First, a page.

Other flat panel displays try to solve the viewing angle problem by incorporating a photoluminescent (PL) screen on the front of the LCD, which is called a PL-LCD, as described in W. Crossland, SID Digest 837, (1997). This display employs a backlight unit of narrow band frequency, a liquid crystal modulator, and a photoluminescent output screen for producing color. The PL-LCD light source utilizes wavelengths that are in the UV, which would accelerate the breakdown of the liquid crystal materials. Also, the PL-LCD light source is much less efficient than the standard cold cathode fluorescent lamps (CCFLs) used in typical LCD displays.
In general, it would be beneficial to produce a display that did not suffer from the problems associated with typical LCD displays. As discussed above, these drawbacks are loss of efficiency (due to unpolarized backlights and usage of CFA's), poor color gamut, and loss of contrast and color at larger viewing angles. OLED displays overcome some of these disadvantages, however, they currently suffer from short lifetimes and higher manufacturing costs. Part of the higher manufacturing cost is inherent in the OLED design, such as the need to pixelate the OLED emitter region and the greater complexity of thin film transistors (TFTs) for current driven devices.
It is therefore an object of the present invention to provide a display that overcomes the disadvantages inherent in typical LCD displays, such as loss of efficiency, poorer color gamut, and lower contrast and color at larger viewing angles.
This object is achieved by a display apparatus for producing colored pixelated light, comprising:
It is an advantage of the present invention to use a blue emitting, planar, large area, two-dimensional vertical cavity surface emitting laser (VCSEL) array as the light source for a liquid crystal display. Each blue colored element contains thousands of micron-sized laser pixels, which are mutually incoherent. This leads to each blue colored element producing multimode laser light. As a result of the pixel size being 3 to 5 microns in diameter, the divergence angle of the multimode laser light is on the order of 3-5°. This small divergence angle enables a 1:1 correspondence between the laser's blue colored elements and the pixels of the liquid crystal display. Correspondingly, it is no longer necessary to include the color filter array as one of the LCD film components.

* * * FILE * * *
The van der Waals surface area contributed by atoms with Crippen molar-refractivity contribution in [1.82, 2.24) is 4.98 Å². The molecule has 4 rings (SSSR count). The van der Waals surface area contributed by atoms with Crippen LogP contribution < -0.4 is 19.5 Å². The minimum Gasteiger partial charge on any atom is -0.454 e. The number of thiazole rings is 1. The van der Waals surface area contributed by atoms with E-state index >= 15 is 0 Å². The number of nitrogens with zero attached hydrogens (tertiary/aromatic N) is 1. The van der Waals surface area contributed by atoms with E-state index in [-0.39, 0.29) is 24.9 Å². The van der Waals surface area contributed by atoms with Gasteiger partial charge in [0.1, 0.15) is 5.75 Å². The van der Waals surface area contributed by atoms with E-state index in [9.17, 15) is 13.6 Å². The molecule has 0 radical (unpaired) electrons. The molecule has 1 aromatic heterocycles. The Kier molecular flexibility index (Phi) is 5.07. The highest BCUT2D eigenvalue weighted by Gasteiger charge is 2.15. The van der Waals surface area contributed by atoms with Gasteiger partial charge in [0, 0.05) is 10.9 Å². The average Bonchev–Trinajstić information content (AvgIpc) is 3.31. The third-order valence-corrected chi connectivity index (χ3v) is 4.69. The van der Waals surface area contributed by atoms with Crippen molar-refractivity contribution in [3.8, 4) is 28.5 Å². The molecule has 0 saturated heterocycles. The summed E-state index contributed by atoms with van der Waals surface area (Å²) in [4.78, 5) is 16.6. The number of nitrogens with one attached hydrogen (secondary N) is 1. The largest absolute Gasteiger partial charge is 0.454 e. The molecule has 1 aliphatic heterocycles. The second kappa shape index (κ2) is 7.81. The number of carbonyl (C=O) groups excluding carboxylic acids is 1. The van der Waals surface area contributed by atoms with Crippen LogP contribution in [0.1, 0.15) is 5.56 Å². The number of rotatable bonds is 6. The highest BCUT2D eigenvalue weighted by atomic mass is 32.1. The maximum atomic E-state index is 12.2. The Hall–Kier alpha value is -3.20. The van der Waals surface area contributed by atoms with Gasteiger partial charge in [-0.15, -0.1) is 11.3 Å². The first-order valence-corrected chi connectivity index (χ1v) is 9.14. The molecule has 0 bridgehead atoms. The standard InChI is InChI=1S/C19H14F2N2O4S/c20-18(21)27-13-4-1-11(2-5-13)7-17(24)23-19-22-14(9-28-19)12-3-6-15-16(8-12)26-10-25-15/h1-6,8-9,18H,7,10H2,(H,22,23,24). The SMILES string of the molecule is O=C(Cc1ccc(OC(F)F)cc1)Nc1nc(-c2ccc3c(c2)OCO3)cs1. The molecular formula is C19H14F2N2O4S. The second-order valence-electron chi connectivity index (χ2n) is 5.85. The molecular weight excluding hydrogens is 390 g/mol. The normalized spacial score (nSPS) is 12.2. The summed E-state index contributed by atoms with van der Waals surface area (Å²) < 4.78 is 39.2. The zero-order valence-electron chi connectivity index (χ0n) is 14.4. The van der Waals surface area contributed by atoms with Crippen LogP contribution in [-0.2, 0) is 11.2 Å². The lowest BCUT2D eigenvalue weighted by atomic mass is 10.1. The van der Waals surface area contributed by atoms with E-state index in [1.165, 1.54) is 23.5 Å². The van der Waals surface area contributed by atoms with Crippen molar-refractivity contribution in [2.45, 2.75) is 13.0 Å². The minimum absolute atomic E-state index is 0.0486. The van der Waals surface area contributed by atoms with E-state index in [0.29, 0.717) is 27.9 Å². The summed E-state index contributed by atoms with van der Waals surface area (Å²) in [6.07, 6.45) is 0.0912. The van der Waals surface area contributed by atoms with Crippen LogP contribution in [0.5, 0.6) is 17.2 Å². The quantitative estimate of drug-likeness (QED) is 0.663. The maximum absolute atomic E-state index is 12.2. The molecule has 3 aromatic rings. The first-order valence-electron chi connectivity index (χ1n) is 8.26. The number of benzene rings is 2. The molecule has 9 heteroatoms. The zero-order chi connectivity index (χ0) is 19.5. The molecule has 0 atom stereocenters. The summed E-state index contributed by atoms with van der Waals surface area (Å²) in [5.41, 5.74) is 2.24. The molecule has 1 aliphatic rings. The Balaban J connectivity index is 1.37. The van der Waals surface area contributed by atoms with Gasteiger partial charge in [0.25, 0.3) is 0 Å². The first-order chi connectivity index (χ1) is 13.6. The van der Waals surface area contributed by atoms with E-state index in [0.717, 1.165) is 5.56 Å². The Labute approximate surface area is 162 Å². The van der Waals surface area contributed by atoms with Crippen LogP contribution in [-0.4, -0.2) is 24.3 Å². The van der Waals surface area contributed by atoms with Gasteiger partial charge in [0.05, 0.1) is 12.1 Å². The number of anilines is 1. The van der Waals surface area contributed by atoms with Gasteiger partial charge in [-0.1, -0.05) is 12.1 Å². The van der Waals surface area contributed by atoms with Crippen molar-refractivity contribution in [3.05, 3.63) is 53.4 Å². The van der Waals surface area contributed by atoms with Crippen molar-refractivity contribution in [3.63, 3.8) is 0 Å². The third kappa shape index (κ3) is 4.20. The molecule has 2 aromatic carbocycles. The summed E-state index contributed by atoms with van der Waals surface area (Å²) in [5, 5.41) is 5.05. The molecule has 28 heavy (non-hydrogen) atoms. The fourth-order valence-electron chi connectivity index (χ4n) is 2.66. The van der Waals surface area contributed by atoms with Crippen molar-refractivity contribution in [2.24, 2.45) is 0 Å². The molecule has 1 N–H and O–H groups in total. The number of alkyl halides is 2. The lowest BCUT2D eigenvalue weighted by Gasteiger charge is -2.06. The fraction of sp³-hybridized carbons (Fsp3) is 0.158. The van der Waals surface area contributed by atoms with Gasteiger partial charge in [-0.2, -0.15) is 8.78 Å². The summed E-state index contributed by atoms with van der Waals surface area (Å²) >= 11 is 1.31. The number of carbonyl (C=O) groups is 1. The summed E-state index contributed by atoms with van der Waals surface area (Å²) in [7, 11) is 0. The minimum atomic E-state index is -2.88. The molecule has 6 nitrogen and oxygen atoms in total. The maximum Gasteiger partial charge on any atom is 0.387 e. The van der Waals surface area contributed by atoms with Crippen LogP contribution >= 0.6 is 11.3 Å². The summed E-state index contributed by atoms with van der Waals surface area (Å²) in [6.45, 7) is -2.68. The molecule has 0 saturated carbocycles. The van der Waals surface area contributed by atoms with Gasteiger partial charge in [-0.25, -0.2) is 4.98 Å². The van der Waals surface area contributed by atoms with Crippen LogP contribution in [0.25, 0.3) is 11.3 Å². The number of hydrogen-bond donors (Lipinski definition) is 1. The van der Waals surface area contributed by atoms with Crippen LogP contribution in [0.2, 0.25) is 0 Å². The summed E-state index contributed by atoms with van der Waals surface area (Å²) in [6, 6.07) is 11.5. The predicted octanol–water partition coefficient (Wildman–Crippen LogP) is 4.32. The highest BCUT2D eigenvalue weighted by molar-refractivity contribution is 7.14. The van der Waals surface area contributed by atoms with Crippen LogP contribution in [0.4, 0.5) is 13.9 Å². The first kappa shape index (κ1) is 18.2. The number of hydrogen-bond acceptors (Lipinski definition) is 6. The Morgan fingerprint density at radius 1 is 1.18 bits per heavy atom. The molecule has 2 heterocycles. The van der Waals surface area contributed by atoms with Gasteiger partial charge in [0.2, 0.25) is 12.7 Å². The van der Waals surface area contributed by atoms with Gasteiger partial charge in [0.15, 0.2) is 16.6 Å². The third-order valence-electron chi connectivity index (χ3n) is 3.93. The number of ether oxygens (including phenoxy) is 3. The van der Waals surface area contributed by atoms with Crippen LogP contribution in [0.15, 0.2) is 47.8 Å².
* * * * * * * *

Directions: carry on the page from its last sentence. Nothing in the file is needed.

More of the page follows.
In order to produce red and green light, a color converter layer is placed directly above the light switch. As such, the blue laser light is selectively absorbed by the converter, which down-converts the blue laser light into red and green light at the locations of the red and green display pixels.
An additional feature of the near collimation of the light source is that the liquid crystal viewing angle compensation films can be removed from the display structure. By including a birefringent layer as one of the VCSEL components, the multimode laser light output from the two-dimensional vertical cavity laser array can be polarized preferentially along one direction. As a result of the light source producing polarized light, the bottom polarizer element and its associated reflective polarizer element can be limited from the present LCD invention. It is also common to include collimating films as part of the LCD components; however, these films can be removed since the laser output from the two-dimensional vertical cavity laser array is naturally collimated (3-5° divergence angle).
An additional advantage of the present invention comes from the light output from each blue colored element being nearly single wavelength. This property permits the dark state of the liquid crystal display to be extremely efficient. Typically, a liquid crystal display's dark state is optimized at one wavelength with increasing light leakage at other wavelengths. The chromatic dark state contributes to loss of contrast ratio. Since only blue light is incident on the liquid crystal light shutter, the contrast ratio is not decreased due to chromatic losses.
The invention is enabled by a large planar light source that produces blue light which is nearly collimated and single wavelength. A light source that meets these criteria is a two-dimensional vertical cavity surface emitting laser (VCSEL) array device 100, as shown schematically in
If single mode lasing action were desired from each blue emitting element 205, then the emission from the various laser pixels 200 needs to be phase-locked, i.e., intensity and phase information must be exchanged amongst the pixels (E. Kapon and M. Orenstein, U.S. Pat. No. 5,086,430). In addition, the laser pixels 200 need to be the same size and positioned in a periodic array. However, having single mode laser output from each emitting element 205 would result in speckle, which is not desirable for display applications. As a result, it is preferred that the individual laser pixels 200 be incoherent amongst themselves so as to result in multimode laser output from each emitting element 205. Even though the laser pixels 200 do not exchange intensity and phase information between themselves, in order to obtain nearly collimated and single wavelength output from each emitting element 205, each laser pixel needs to produce single mode output. As a result, the preferred diameter of the laser pixels 200 is in the range of 2.5 to 4.5 μm, where smaller diameters result in increased scattering loss and larger diameters result in unwanted higher-order transverse modes.